Because a mortgage (huge 25+ year debt) leaves you vulnerable to your employer, the bank/building society who lent you the money/your 'partner' who you co-signed the debt with under the illusion you'll stay together forever in bliss. (lol)
Neighbours you dislike but are stuck with.
Oh the list is much longer but that'll do for now.
 
FullFat

FullFat

^best order at Micky-D's ever
Apr 27, 2018
375
My grandfathers are deceased; one of my grandmother's in a nursing home and the other has a small one-person place. I'd feel really, really awkward and uncomfortable living with any extended family.
I've talked to my dad about it before, and he suggested that I might be able to move into my grandmother's house, if my mother buys all of the shares, but that he'd only allow that when I'm 18. They won't help me to move out until then. They'd think that it wouldn't make any sense to move out now.
When did you last speak to them about it?
 
Anarchy

Anarchy

Invisible anarchist
Jul 9, 2018
384
Because a mortgage (huge 25+ year debt) leaves you vulnerable to your employer, the bank/building society who lent you the money/your 'partner' who you co-signed the debt with under the illusion you'll stay together forever in bliss. (lol)
Neighbours you dislike but are stuck with.
Oh the list is much longer but that'll do for now.
I've always been told that mortgages are insignificant...
 
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Anarchy

Anarchy

Invisible anarchist
Jul 9, 2018
384
When did you last speak to them about it?
About half a year ago. They won't have changed their mind though. It wouldn't make sense for them to help me move out.
 
FullFat

FullFat

^best order at Micky-D's ever
Apr 27, 2018
375
About half a year ago. They won't have changed their mind though. It wouldn't make sense for them to help me move out.
You're right. They probably wouldn't have changed their minds yet. It still might be worth it to bring it up again though. It's worth a try. Unless you think that conversation would make things worse?
 
Anarchy

Anarchy

Invisible anarchist
Jul 9, 2018
384
You're right. They probably wouldn't have changed their minds yet. It still might be worth it to bring it up again though. It's worth a try. Unless you think that conversation would make things worse?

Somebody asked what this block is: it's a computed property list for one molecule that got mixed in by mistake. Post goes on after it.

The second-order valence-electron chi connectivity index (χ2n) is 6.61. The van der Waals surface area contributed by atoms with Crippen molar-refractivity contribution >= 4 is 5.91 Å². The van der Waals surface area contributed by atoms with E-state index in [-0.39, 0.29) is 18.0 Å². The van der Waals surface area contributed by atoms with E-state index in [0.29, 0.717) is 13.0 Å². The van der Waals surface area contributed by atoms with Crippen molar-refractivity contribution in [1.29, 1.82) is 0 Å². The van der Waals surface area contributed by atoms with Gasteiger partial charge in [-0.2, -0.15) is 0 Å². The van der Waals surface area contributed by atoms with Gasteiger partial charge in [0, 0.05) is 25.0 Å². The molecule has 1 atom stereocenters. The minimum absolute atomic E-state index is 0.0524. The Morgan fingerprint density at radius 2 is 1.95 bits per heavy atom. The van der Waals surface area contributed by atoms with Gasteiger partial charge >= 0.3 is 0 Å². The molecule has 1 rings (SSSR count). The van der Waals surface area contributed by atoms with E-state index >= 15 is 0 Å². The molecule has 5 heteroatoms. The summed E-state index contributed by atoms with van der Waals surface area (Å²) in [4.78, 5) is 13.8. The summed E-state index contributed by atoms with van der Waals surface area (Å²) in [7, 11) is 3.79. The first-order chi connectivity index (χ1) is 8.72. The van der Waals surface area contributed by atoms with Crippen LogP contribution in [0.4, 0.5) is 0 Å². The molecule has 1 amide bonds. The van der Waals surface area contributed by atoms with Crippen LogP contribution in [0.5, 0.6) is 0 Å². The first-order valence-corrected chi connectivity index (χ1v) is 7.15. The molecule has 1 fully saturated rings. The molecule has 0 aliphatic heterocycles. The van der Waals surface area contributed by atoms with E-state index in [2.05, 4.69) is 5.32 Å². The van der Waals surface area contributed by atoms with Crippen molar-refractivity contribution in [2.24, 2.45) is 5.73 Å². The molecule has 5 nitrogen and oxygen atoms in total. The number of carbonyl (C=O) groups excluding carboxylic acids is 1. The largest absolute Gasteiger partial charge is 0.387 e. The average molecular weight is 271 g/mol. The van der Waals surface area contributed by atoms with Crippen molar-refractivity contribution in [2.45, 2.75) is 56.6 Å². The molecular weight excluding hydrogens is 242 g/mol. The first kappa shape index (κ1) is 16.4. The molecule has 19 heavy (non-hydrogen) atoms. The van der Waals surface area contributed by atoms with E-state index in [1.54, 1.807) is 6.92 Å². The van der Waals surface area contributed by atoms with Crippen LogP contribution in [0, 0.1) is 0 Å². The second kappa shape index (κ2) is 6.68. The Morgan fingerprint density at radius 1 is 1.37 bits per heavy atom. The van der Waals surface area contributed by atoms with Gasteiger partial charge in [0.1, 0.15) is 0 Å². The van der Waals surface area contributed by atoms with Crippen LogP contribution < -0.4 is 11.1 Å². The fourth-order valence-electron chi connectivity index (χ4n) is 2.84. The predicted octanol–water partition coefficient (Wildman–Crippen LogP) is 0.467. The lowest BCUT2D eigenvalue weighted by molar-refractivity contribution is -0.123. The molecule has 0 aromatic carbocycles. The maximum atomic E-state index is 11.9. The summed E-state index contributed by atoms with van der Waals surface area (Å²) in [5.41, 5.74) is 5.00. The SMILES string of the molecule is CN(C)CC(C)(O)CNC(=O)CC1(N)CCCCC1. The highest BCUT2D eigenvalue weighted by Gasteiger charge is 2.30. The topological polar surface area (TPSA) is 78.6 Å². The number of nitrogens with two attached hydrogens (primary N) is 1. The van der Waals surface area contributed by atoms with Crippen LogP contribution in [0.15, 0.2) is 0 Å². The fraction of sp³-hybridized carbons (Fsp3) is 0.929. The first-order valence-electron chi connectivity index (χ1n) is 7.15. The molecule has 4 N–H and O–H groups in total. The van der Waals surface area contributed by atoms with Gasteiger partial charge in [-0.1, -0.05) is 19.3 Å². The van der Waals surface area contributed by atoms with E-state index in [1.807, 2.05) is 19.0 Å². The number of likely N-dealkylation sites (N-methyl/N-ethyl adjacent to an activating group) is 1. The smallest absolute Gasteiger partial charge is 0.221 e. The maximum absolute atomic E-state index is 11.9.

Probably. It'd probably feel very illogical to them, or insulting. They'd get frustrated with me.
 
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L

lv-gras

fledermausßßßßßßßß
Jul 27, 2018
623
Living with my family is a big problem, but living on my own would only make things a little better, and I'd probably use living on my own to my advantage
I'd have to sort everything out for myself if I were to live on my own, and I struggle with basic tasks.

Sometimes if you are disabled it can be easier to do things on your own than to do them with people who are bad for you and control you. Control can fuck with your head. It can happen both ways.

anyway, hugs
 
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Over n' Out

Over n' Out

△△△△△△△△△△△△
Aug 5, 2018
196
I've always been told that mortgages are insignificant...
It may seem that way to someone that started 20 years ago with reasonable house prices on great wages.

A mortgage is a set of financial handcuffs done up too tightly and they'll only get loosened in 20 years and removed after 25/30

This designed financial restraint keeps you grafting hard daily via fear of repossesion/homelesness and too tired to think of ways to overthrow the govt or system. By the time you get to OWN the house you sweated decades for the govt are eyeing it's value to take off you once you go into a care home that needs paying for at £1000 a week on average depending on care requirements. It could be £800-£2000